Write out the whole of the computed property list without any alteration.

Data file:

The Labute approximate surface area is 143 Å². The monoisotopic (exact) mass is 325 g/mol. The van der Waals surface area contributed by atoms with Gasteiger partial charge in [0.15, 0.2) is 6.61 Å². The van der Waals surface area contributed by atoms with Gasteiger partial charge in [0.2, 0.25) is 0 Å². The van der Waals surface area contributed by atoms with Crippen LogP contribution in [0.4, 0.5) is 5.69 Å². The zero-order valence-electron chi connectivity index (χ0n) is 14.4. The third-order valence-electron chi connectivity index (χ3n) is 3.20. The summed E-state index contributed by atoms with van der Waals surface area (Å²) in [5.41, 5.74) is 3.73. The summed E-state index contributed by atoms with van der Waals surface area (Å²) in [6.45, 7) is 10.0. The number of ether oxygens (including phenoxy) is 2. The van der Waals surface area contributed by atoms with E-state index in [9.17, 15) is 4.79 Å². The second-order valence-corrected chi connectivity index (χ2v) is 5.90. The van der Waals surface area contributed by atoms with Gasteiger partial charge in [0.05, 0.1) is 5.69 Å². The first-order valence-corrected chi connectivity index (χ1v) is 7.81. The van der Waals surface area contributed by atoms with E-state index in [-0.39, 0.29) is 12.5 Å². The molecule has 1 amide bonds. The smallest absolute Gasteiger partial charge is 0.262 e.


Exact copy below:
The Labute approximate surface area is 143 Å². The monoisotopic (exact) mass is 325 g/mol. The van der Waals surface area contributed by atoms with Gasteiger partial charge in [0.15, 0.2) is 6.61 Å². The van der Waals surface area contributed by atoms with Gasteiger partial charge in [0.2, 0.25) is 0 Å². The van der Waals surface area contributed by atoms with Crippen LogP contribution in [0.4, 0.5) is 5.69 Å². The zero-order valence-electron chi connectivity index (χ0n) is 14.4. The third-order valence-electron chi connectivity index (χ3n) is 3.20. The summed E-state index contributed by atoms with van der Waals surface area (Å²) in [5.41, 5.74) is 3.73. The summed E-state index contributed by atoms with van der Waals surface area (Å²) in [6.45, 7) is 10.0. The number of ether oxygens (including phenoxy) is 2. The van der Waals surface area contributed by atoms with E-state index in [9.17, 15) is 4.79 Å². The second-order valence-corrected chi connectivity index (χ2v) is 5.90. The van der Waals surface area contributed by atoms with Gasteiger partial charge in [0.05, 0.1) is 5.69 Å². The first-order valence-corrected chi connectivity index (χ1v) is 7.81. The van der Waals surface area contributed by atoms with E-state index in [-0.39, 0.29) is 12.5 Å². The molecule has 1 amide bonds. The smallest absolute Gasteiger partial charge is 0.262 e.